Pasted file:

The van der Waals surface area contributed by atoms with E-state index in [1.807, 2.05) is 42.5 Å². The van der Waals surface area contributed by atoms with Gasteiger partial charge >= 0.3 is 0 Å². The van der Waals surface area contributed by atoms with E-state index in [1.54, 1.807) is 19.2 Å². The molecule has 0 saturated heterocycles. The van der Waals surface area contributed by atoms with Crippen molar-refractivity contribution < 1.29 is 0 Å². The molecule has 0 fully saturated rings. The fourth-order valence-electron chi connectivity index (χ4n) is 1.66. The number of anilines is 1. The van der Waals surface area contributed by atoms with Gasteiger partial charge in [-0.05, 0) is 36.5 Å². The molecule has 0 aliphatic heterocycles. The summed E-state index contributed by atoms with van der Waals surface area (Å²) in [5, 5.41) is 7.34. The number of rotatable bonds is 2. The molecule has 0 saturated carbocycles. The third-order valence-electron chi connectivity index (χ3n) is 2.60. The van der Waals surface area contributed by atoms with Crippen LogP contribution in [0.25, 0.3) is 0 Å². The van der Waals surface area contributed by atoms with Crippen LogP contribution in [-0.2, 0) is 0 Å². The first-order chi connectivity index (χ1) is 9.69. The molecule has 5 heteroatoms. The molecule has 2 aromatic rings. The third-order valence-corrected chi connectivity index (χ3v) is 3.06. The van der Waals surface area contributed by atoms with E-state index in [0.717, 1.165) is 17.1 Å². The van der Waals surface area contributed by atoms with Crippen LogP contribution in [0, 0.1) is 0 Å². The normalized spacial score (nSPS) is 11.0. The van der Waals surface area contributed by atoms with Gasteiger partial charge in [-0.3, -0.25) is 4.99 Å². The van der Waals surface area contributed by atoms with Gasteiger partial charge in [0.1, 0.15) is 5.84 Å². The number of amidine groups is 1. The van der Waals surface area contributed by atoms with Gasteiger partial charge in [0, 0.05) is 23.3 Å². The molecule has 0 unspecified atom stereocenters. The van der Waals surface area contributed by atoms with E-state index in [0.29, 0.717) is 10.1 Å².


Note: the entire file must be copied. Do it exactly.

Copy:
The van der Waals surface area contributed by atoms with E-state index in [1.807, 2.05) is 42.5 Å². The van der Waals surface area contributed by atoms with Gasteiger partial charge >= 0.3 is 0 Å². The van der Waals surface area contributed by atoms with E-state index in [1.54, 1.807) is 19.2 Å². The molecule has 0 saturated heterocycles. The van der Waals surface area contributed by atoms with Crippen molar-refractivity contribution < 1.29 is 0 Å². The molecule has 0 fully saturated rings. The fourth-order valence-electron chi connectivity index (χ4n) is 1.66. The number of anilines is 1. The van der Waals surface area contributed by atoms with Gasteiger partial charge in [-0.05, 0) is 36.5 Å². The molecule has 0 aliphatic heterocycles. The summed E-state index contributed by atoms with van der Waals surface area (Å²) in [5, 5.41) is 7.34. The number of rotatable bonds is 2. The molecule has 0 saturated carbocycles. The third-order valence-electron chi connectivity index (χ3n) is 2.60. The van der Waals surface area contributed by atoms with Crippen LogP contribution in [0.25, 0.3) is 0 Å². The van der Waals surface area contributed by atoms with Crippen LogP contribution in [-0.2, 0) is 0 Å². The first-order chi connectivity index (χ1) is 9.69. The molecule has 5 heteroatoms. The molecule has 2 aromatic rings. The third-order valence-corrected chi connectivity index (χ3v) is 3.06. The van der Waals surface area contributed by atoms with E-state index in [0.717, 1.165) is 17.1 Å². The van der Waals surface area contributed by atoms with Crippen LogP contribution in [0, 0.1) is 0 Å². The normalized spacial score (nSPS) is 11.0. The van der Waals surface area contributed by atoms with Gasteiger partial charge in [-0.3, -0.25) is 4.99 Å². The van der Waals surface area contributed by atoms with Gasteiger partial charge in [0.1, 0.15) is 5.84 Å². The number of amidine groups is 1. The van der Waals surface area contributed by atoms with Gasteiger partial charge in [0, 0.05) is 23.3 Å². The molecule has 0 unspecified atom stereocenters. The van der Waals surface area contributed by atoms with E-state index in [0.29, 0.717) is 10.1 Å².